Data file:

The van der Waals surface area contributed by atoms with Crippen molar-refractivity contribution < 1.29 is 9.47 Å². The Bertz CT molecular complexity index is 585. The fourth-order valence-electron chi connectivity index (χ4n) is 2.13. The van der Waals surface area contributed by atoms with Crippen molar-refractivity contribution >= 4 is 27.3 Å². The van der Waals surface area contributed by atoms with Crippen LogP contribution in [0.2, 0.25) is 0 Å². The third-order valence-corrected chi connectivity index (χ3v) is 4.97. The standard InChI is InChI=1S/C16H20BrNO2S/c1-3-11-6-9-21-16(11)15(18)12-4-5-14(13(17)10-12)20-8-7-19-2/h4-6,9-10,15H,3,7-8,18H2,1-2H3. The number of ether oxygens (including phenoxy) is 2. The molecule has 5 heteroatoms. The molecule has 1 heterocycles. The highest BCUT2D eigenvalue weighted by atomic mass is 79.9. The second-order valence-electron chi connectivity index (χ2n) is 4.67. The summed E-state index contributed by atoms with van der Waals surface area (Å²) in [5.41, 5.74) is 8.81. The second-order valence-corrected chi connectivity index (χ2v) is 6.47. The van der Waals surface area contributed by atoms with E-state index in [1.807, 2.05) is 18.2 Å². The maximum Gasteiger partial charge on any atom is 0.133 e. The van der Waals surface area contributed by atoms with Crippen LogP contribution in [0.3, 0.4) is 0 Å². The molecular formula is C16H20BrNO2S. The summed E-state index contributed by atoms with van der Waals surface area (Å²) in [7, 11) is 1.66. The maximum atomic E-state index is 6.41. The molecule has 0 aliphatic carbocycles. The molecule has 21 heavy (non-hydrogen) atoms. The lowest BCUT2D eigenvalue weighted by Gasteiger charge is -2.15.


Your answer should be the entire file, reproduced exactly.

The van der Waals surface area contributed by atoms with Crippen molar-refractivity contribution < 1.29 is 9.47 Å². The Bertz CT molecular complexity index is 585. The fourth-order valence-electron chi connectivity index (χ4n) is 2.13. The van der Waals surface area contributed by atoms with Crippen molar-refractivity contribution >= 4 is 27.3 Å². The van der Waals surface area contributed by atoms with Crippen LogP contribution in [0.2, 0.25) is 0 Å². The third-order valence-corrected chi connectivity index (χ3v) is 4.97. The standard InChI is InChI=1S/C16H20BrNO2S/c1-3-11-6-9-21-16(11)15(18)12-4-5-14(13(17)10-12)20-8-7-19-2/h4-6,9-10,15H,3,7-8,18H2,1-2H3. The number of ether oxygens (including phenoxy) is 2. The molecule has 5 heteroatoms. The molecule has 1 heterocycles. The highest BCUT2D eigenvalue weighted by atomic mass is 79.9. The second-order valence-electron chi connectivity index (χ2n) is 4.67. The summed E-state index contributed by atoms with van der Waals surface area (Å²) in [5.41, 5.74) is 8.81. The second-order valence-corrected chi connectivity index (χ2v) is 6.47. The van der Waals surface area contributed by atoms with E-state index in [1.807, 2.05) is 18.2 Å². The maximum Gasteiger partial charge on any atom is 0.133 e. The van der Waals surface area contributed by atoms with Crippen LogP contribution in [0.3, 0.4) is 0 Å². The molecular formula is C16H20BrNO2S. The summed E-state index contributed by atoms with van der Waals surface area (Å²) in [7, 11) is 1.66. The maximum atomic E-state index is 6.41. The molecule has 0 aliphatic carbocycles. The molecule has 21 heavy (non-hydrogen) atoms. The lowest BCUT2D eigenvalue weighted by Gasteiger charge is -2.15.